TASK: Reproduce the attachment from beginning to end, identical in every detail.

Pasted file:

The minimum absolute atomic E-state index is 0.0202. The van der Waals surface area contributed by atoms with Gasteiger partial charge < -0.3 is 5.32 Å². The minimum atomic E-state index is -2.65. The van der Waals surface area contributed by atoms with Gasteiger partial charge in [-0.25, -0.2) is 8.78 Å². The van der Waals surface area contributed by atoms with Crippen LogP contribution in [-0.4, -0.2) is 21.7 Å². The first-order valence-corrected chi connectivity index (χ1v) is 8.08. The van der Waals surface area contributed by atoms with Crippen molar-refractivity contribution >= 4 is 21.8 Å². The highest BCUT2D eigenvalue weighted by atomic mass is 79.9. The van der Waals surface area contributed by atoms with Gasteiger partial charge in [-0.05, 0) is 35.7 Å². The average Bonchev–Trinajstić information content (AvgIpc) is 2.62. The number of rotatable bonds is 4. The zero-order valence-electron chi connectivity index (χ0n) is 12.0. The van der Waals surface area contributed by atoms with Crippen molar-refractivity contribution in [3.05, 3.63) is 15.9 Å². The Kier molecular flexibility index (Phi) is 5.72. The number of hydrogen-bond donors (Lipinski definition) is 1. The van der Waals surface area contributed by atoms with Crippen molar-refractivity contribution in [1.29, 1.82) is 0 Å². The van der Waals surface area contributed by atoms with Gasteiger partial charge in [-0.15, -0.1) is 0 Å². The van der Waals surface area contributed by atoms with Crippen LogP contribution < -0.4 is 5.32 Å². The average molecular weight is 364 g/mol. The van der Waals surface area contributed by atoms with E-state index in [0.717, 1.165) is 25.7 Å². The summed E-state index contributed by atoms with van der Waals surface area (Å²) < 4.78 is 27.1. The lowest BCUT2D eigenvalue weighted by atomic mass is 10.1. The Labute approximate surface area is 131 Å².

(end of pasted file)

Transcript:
The minimum absolute atomic E-state index is 0.0202. The van der Waals surface area contributed by atoms with Gasteiger partial charge < -0.3 is 5.32 Å². The minimum atomic E-state index is -2.65. The van der Waals surface area contributed by atoms with Gasteiger partial charge in [-0.25, -0.2) is 8.78 Å². The van der Waals surface area contributed by atoms with Crippen LogP contribution in [-0.4, -0.2) is 21.7 Å². The first-order valence-corrected chi connectivity index (χ1v) is 8.08. The van der Waals surface area contributed by atoms with Crippen molar-refractivity contribution >= 4 is 21.8 Å². The highest BCUT2D eigenvalue weighted by atomic mass is 79.9. The van der Waals surface area contributed by atoms with Gasteiger partial charge in [-0.05, 0) is 35.7 Å². The average Bonchev–Trinajstić information content (AvgIpc) is 2.62. The number of rotatable bonds is 4. The zero-order valence-electron chi connectivity index (χ0n) is 12.0. The van der Waals surface area contributed by atoms with Crippen molar-refractivity contribution in [3.05, 3.63) is 15.9 Å². The Kier molecular flexibility index (Phi) is 5.72. The number of hydrogen-bond donors (Lipinski definition) is 1. The van der Waals surface area contributed by atoms with Crippen molar-refractivity contribution in [1.29, 1.82) is 0 Å². The van der Waals surface area contributed by atoms with Gasteiger partial charge in [-0.15, -0.1) is 0 Å². The van der Waals surface area contributed by atoms with Crippen LogP contribution < -0.4 is 5.32 Å². The average molecular weight is 364 g/mol. The van der Waals surface area contributed by atoms with E-state index in [0.717, 1.165) is 25.7 Å². The summed E-state index contributed by atoms with van der Waals surface area (Å²) < 4.78 is 27.1. The lowest BCUT2D eigenvalue weighted by atomic mass is 10.1. The Labute approximate surface area is 131 Å².